I leave editing and checking my column to Trib Managing Editor Brian Rafferty who is convinced I’m omniscient and rarely challenges me on politics, history or Queens. Or maybe Brian was just too busy meeting with Reby, a recent model of Queens who stopped to pick up copies of her spread in the Trib.
But the error got into print and before the day was out, there was the voice mail from a knowledgeable State Senator and former history teacher, Toby Stavisky, saying, “Mike I gotcha.” Yes, Toby knew the words belonged to Lord Acton.
Shortly thereafter, former Trib Managing Editor, newlywed NY Post reporter Jeremy Olshan emailed: “Nice column. but didn’t you mean Lord Acton?”
Yes Jeremy, I was just trying to make sure you were paying attention.
To the rest of you, my recent columns hopefully left you with my point that politics has taken a wrong turn, driven by power — it is much too close to the ethical edge of corruption.
POWER AND MONEY!
My longtime friend and accountant Jerry Kaniuk spun it slightly differently, but more accurately in his e-mail:
As always, a superb article. You never fail to impress and amaze me, even though I should be used to it by now even though you are an ultra-liberal.
I am only sad that you don’t realize that it is not only power but also money that corrupts. It’s the system that all of you support. . . It’s not okay to take money . . . but then it is if it is a campaign contribution. . . and then they fall to the dark side. Like virginity, it is black and white and once you make it gray, you are bound to get what we have.”
One wise city hoohah responded to our Brian McLaughlin observations by noting that since he ran the entire union hiring process, it seems a lot easier to understand the troops he was able to produce every Election Day.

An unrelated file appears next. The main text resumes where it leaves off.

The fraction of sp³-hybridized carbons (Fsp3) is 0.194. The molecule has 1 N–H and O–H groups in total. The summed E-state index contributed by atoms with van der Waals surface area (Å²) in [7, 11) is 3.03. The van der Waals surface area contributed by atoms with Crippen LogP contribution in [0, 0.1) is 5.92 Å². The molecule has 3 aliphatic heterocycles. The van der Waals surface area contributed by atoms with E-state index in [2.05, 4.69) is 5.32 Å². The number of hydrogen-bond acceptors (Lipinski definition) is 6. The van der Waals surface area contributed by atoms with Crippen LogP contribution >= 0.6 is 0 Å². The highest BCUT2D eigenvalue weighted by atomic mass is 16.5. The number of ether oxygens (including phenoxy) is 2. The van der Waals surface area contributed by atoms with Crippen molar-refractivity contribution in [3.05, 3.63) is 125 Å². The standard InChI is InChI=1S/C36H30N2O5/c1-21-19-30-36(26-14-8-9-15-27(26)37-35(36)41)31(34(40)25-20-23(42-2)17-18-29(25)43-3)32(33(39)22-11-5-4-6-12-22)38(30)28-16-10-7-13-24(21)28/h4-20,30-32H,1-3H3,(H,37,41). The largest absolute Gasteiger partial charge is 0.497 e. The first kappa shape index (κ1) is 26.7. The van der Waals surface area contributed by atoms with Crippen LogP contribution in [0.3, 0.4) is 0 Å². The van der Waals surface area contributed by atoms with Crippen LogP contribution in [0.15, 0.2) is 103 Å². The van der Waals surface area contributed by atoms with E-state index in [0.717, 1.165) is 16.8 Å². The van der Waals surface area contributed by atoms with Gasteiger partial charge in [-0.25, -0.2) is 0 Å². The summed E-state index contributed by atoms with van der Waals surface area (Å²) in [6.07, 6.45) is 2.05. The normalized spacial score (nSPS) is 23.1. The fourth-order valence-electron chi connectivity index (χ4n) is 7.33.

The recent questions about McLaughlin and the history of union leaders’ complicity in bid rigging and other corrution, reinforces the money, power and corrution cycle.
But as Lord Acton also said: “Truth always prevails in the end,”
THE KINGSTON TRIO
This past Saturday night, Lil and I had the pleasure of seeing the Kingston Trio at the Landmark Theater in neighboring Port Washington. And as I date myself and many of my readers who remember them – three talented, clever musicians with acoustic guitars and banjos who sang simple and memorable melodies – the Trio’s three-part harmonies which told simple stories paved the way for the music to come.
Their music set the stage for Joan Baez, Bob Dylan, Peter, Paul and Mary and the entire protest movement of the 60’s. And yes, they’re still performing. The group’s members have changed several times in the past half century -- but their unmistakable sound is the same and it’s wonderful. They were my introduction to music. They opened the door to the world of folk and folk rock. They paved the path right to the door of the Queens poet of my generation, my college fraternity brother Paul Simon.
As I think of Sounds of Simon and the Trio Poor Ol’ Charlie on the MTA, I wonder if the poets of today’s generation will have the same meaning four decades later. Paul Simon’s role as king of Queens musicians has faded. Today, a thug, with a microphone as an instrument, violence and sex as a subject and nine bullets inside him as credentials, has replaced him. 50 Cent’s (and the entire rap genre cultivated in southeast Queens) is the music of our borough today.
And as I sat and listened to the Kingston Trio’s melodic stories Saturday night, I was unable to fathom what has happened to society’s music. And thank goodness my iPod gets filled with my music – a broad spectrum of my music — and there is no room for rap.